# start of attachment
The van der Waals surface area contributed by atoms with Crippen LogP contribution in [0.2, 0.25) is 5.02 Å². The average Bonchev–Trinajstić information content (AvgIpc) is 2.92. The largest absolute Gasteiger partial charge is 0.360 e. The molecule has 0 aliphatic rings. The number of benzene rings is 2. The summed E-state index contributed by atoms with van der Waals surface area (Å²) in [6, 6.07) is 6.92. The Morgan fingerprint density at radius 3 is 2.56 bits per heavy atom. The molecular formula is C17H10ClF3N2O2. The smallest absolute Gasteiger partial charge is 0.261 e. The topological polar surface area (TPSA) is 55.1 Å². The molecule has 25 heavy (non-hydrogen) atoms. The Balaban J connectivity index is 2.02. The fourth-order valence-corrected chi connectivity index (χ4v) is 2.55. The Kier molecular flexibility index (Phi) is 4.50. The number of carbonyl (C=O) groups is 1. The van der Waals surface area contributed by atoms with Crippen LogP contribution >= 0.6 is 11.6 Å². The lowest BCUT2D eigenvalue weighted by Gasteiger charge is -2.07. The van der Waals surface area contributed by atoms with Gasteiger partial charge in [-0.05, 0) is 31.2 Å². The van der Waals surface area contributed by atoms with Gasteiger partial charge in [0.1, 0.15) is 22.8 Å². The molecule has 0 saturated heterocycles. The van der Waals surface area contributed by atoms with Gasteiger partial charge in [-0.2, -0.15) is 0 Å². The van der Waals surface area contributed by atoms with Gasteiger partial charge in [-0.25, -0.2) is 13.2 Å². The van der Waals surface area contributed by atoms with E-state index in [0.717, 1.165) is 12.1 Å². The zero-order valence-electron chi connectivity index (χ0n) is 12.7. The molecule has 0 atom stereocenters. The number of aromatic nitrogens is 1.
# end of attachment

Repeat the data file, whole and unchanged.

The van der Waals surface area contributed by atoms with Crippen LogP contribution in [0.2, 0.25) is 5.02 Å². The average Bonchev–Trinajstić information content (AvgIpc) is 2.92. The largest absolute Gasteiger partial charge is 0.360 e. The molecule has 0 aliphatic rings. The number of benzene rings is 2. The summed E-state index contributed by atoms with van der Waals surface area (Å²) in [6, 6.07) is 6.92. The Morgan fingerprint density at radius 3 is 2.56 bits per heavy atom. The molecular formula is C17H10ClF3N2O2. The smallest absolute Gasteiger partial charge is 0.261 e. The topological polar surface area (TPSA) is 55.1 Å². The molecule has 25 heavy (non-hydrogen) atoms. The Balaban J connectivity index is 2.02. The fourth-order valence-corrected chi connectivity index (χ4v) is 2.55. The Kier molecular flexibility index (Phi) is 4.50. The number of carbonyl (C=O) groups is 1. The van der Waals surface area contributed by atoms with Crippen LogP contribution >= 0.6 is 11.6 Å². The lowest BCUT2D eigenvalue weighted by Gasteiger charge is -2.07. The van der Waals surface area contributed by atoms with Gasteiger partial charge in [-0.05, 0) is 31.2 Å². The van der Waals surface area contributed by atoms with Gasteiger partial charge in [0.1, 0.15) is 22.8 Å². The molecule has 0 saturated heterocycles. The van der Waals surface area contributed by atoms with Gasteiger partial charge in [-0.2, -0.15) is 0 Å². The van der Waals surface area contributed by atoms with Gasteiger partial charge in [-0.25, -0.2) is 13.2 Å². The van der Waals surface area contributed by atoms with E-state index in [0.717, 1.165) is 12.1 Å². The zero-order valence-electron chi connectivity index (χ0n) is 12.7. The molecule has 0 atom stereocenters. The number of aromatic nitrogens is 1.